People liked the lending libraries. As you will see, we are adding to the collection below. So far, a couple of Boulder-based ones (the first accompanied by its proud builder, the second built of wood and bark) and a unique one from British Columbia—along with a movie library I’ve added. Please, everyone, keep your eyes open and your cameras ready. Email sightings to me, including full-size photos!

Dennis and his book box.
Carol sent this of her husband, Dennis, and the library he built. It’s on the bike path through Noble Park, located in Boulder not far from the Valmont Dog Park. (NPHOA—glad to see an HOA doing this!)
Outside of Gapter Rd. Book Box
The “FREE” is pennies screwed into place, with the tree bark on the side, giving it the natural look. Copper and bark with books inside.
Inside of Gapter Rd. Book Box
On Gaptor Rd. (near Baseline and Cherryvale), fits well into the landscape.
Lending sticks for dogs.
From Jan P., in Sechelt, British Columbia: lending library of sticks for dogs!
Lending Movie Library in Lafayette
If you love “Stargate,” you might love this box: nearly every (or every) season of the show!

Today’s Bollard

Bollards stop cars, sometimes brutally, offering a kind of payback moment to those who frequently feel threatened by drivers. Likely, those whose cars are stopped by bollards get citations, but probably not in this case.

This video has an optional soundtrack (in case you want to mute it—I would):

Optional Video (9 minutes of narration—very pedestrian by both definitions)

This is a knavish piece of work, which I dignify by quoting Hamlet who is disparaging a play he is producing. More and more, I watch videos at 1.25 speed, which brings this one down to about 7 minutes.



[1] This is the estimated duration until earth’s temperature rises 1.5ºC above pre-industrial temperatures. When a country makes headway against CO emissions, the times is extended. When industry makes headway against environmentalism, the time is shortened. Somewhere between an increase of 1.5 and 2.0°C, grim things are predicted. The fact that this is purely an estimate that is frequently re-calculated, the smaller increments of time (“seconds”!?!) are for dramatic effect.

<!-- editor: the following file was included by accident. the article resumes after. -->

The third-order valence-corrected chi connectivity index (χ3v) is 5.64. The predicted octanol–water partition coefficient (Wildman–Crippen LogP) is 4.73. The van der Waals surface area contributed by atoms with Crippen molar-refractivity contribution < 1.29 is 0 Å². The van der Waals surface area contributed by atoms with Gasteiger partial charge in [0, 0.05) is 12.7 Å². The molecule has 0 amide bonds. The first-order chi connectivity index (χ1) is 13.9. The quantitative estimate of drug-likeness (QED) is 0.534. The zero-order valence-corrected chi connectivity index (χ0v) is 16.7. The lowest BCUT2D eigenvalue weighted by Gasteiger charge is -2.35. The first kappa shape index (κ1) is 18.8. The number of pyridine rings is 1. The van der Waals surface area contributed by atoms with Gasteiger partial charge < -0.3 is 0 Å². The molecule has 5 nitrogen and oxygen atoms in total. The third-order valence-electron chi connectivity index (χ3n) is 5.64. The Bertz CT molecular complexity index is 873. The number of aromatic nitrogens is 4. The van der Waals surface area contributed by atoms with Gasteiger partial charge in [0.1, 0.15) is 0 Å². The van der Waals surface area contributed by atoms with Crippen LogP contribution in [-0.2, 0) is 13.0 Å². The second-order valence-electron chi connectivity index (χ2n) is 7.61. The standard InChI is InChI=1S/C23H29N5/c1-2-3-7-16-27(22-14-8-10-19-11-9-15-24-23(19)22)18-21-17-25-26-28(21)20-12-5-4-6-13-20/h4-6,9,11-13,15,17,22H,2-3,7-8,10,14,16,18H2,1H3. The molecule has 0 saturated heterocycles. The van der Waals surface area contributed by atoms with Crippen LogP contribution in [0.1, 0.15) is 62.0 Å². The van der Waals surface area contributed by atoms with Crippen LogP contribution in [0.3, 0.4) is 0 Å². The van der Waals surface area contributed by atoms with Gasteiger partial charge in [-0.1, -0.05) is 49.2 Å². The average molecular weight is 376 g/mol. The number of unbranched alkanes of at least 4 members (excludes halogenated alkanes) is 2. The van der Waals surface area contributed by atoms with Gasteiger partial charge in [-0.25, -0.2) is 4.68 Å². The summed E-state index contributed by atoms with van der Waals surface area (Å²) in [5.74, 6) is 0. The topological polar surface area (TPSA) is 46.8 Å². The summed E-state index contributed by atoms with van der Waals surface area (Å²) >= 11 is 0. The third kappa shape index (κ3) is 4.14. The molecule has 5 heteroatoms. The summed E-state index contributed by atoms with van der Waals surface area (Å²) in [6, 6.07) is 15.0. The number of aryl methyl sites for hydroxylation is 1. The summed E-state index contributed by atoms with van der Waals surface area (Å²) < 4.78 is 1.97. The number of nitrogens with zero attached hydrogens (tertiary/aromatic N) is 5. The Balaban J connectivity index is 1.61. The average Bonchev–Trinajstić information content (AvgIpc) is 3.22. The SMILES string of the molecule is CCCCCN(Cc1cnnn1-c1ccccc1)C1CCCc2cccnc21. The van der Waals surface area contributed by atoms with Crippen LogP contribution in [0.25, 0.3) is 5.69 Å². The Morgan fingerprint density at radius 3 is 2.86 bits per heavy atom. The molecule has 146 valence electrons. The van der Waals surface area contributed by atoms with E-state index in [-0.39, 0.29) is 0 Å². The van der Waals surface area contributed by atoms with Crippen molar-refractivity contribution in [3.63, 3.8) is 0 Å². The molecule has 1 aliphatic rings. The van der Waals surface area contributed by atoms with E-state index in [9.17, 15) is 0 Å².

The figures in this post are taken from the Wikipedia article “Climate Clock”. Several climate clocks exist. This one provides a more generous estimate (in case you are feeling anxious): This web log will present the Wikipedia estimate for the particular day for which any given post is published.

Publishing Info

This post was first published on: Jul 15, 2022 at 16:25. I change the publication date when making a substantial revision in order to bring the edited post to the top of my directory.

Running While Black

Mission: To promote driving less so all may live more.

This post initially was entitled “Person vs. Two Pickups, a Pistol and a Rifle,” until I saw a Wikipedia page dedicated to “Running while black.” One of its footnotes cites an article, Running while Black: Why we are not all in this together, in which the author, Dewayne R. Stallworth, states something that must haunt many black runners:

As an educated black man who enjoys taking contemplative runs in my neighborhood, I must confess that I leave my home with the thought that I may not return (and this is before Arbery’s killing). I think about my attire — would this shirt cause someone to think I am a burglar.

Jogging as a black person in the US is a thing. For a person of any race, urban running brings with it risks of breathing bad air, a possible sprained ankle, and collision with a car.[1] But for a black person, there’s the added risk of being beaten or killed.